3. Fischer, Stanley, 1988. "Real Balances, the Exchange Rate, and Indexation: Real Variables in Disinflation," The Quarterly Journal of Economics, MIT Press, vol. 103(1), pages 27-49, February.
  4. Hargreaves, Colin P. (ed.), 1994. "Non-Stationary Time Series Analysis and Cointegration," OUP Catalogue, Oxford University Press, number 9780198773924, March.
  5. James H. Stock & Mark W. Watson, 1991. "A simple estimator of cointegrating vectors in higher order integrated systems," Working Paper Series, Macroeconomic Issues 91-3, Federal Reserve Bank of Chicago.
  6. Johansen, Soren, 1991. "Estimation and Hypothesis Testing of Cointegration Vectors in Gaussian Vector Autoregressive Models," Econometrica, Econometric Society, vol. 59(6), pages 1551-80, November.
  7. Rogoff, Kenneth, 1985. "The Optimal Degree of Commitment to an Intermediate Monetary Target," The Quarterly Journal of Economics, MIT Press, vol. 100(4), pages 1169-89, November.
  8. Sebastian Edwards, 1993. "Exchange Rates, Inflation and Disinflation: Latin American Experiences," NBER Working Papers 4320, National Bureau of Economic Research, Inc.
  9. Sebastian Edwards, 1996. "A Tale of Two Crises: Chile and Mexico," NBER Working Papers 5794, National Bureau of Economic Research, Inc.
  10. Bruno, M., 1991. "High Inflation and the Nominal Anchors of an Open Economy," Princeton Studies in International Economics 183, International Economics Section, Departement of Economics Princeton University,.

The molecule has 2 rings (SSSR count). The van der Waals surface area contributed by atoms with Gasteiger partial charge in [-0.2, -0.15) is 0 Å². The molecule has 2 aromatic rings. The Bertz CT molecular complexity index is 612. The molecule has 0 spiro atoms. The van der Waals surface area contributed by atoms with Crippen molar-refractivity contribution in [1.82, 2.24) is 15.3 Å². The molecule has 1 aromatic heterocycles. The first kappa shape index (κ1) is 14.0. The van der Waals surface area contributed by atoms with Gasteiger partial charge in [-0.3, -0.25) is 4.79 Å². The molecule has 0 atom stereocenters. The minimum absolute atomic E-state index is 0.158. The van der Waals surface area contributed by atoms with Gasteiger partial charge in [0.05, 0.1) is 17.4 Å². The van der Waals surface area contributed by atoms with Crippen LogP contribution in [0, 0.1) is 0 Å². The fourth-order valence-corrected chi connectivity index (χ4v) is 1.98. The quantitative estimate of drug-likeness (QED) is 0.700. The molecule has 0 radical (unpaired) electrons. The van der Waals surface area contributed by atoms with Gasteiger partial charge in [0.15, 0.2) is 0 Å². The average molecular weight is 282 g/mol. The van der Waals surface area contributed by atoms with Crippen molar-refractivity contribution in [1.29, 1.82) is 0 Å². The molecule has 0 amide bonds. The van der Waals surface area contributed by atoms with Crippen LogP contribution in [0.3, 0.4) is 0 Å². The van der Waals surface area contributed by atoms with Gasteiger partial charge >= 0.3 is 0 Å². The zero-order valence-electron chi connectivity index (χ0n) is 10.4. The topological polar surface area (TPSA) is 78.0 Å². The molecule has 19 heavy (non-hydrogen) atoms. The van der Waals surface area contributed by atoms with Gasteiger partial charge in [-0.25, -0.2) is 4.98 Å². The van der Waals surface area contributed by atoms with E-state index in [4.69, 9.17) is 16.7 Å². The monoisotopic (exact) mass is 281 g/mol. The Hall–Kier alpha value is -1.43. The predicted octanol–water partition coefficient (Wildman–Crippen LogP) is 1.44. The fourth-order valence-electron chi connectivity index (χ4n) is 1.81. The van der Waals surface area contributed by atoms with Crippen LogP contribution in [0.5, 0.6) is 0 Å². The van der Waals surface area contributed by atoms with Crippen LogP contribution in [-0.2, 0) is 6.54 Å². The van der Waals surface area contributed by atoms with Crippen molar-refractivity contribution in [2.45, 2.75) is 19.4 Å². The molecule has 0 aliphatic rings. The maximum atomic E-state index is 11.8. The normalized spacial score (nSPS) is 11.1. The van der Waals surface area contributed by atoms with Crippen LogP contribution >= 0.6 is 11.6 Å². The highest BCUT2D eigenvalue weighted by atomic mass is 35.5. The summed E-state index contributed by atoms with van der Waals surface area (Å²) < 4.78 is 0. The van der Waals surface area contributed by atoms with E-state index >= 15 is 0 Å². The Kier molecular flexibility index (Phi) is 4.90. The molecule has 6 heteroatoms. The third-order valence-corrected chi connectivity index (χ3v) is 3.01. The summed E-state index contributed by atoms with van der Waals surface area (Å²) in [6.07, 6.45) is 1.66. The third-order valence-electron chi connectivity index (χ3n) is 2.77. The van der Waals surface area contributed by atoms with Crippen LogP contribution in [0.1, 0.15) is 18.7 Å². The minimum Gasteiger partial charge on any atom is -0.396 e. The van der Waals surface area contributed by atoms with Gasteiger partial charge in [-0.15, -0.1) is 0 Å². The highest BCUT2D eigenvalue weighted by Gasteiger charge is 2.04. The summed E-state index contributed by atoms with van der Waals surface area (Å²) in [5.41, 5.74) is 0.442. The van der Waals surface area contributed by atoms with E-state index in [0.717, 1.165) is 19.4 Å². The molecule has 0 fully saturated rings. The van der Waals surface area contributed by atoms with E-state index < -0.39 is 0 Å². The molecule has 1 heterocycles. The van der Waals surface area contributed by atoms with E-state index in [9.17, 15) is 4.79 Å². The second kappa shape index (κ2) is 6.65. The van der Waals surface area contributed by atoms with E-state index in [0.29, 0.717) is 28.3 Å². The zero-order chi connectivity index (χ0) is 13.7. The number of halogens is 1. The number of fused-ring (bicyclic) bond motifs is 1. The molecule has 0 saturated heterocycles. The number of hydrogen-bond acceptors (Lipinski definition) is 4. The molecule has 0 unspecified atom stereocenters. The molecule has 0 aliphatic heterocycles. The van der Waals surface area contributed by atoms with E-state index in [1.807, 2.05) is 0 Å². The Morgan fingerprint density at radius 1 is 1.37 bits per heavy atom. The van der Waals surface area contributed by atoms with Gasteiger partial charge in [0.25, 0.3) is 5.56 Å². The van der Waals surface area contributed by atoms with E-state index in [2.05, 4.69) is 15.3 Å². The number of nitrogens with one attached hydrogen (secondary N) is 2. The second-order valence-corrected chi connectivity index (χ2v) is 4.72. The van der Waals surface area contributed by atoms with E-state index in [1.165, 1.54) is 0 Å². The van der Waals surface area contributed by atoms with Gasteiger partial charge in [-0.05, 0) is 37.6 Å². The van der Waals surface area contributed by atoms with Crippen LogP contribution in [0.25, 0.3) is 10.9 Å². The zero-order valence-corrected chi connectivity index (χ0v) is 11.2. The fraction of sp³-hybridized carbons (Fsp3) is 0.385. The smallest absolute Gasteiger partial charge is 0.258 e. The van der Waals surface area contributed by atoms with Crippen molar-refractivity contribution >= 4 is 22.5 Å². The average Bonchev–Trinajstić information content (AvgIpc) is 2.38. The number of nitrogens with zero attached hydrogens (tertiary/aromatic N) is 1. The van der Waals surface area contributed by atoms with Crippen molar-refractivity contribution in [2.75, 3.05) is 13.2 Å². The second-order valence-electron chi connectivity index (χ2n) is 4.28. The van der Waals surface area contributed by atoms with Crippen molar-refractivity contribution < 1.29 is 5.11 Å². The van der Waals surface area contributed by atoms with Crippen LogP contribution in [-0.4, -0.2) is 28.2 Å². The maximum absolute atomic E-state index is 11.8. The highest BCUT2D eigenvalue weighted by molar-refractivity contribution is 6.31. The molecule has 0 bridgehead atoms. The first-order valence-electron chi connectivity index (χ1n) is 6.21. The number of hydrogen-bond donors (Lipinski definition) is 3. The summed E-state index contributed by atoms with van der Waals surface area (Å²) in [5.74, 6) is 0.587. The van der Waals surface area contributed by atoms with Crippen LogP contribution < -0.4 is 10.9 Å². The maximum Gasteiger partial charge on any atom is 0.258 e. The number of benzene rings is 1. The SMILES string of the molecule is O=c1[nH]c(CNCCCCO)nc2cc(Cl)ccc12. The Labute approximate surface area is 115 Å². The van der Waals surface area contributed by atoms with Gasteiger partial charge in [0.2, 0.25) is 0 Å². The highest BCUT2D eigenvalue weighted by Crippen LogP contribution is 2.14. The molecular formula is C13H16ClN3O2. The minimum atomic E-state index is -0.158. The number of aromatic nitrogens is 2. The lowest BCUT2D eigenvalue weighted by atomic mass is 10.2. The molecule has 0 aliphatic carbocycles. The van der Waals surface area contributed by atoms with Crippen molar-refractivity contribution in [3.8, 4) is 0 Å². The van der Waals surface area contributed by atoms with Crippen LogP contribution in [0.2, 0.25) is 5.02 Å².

11. Stanley Fischer, 1984. "Real Balances, the Exchange Rate and Indexation: Real Variables in Disinflation," NBER Working Papers 1497, National Bureau of Economic Research, Inc.
Full references (including those not matched with items on IDEAS)

This item is not listed on Wikipedia, on a reading list or among the top items on IDEAS.

When requesting a correction, please mention this item's handle: RePEc:cem:jaecon:v:1:y:1998:n:1:p:123-163. See general information about how to correct material in RePEc.

For technical questions regarding this item, or to correct its authors, title, abstract, bibliographic or download information, contact: (Valeria Dowding)

If you have authored this item and are not yet registered with RePEc, we encourage you to do it here. This allows to link your profile to this item. It also allows you to accept potential citations to this item that we are uncertain about.

If references are entirely missing, you can add them using this form.

If the full references list an item that is present in RePEc, but the system did not link to it, you can help with this form.

If you know of missing items citing this one, you can help us creating those links by adding the relevant references in the same way as above, for each refering item. If you are a registered author of this item, you may also want to check the "citations" tab in your profile, as there may be some citations waiting for confirmation.

Please note that corrections may take a couple of weeks to filter through the various RePEc services.

This information is provided to you by IDEAS at the Research Division of the Federal Reserve Bank of St. Louis using RePEc data.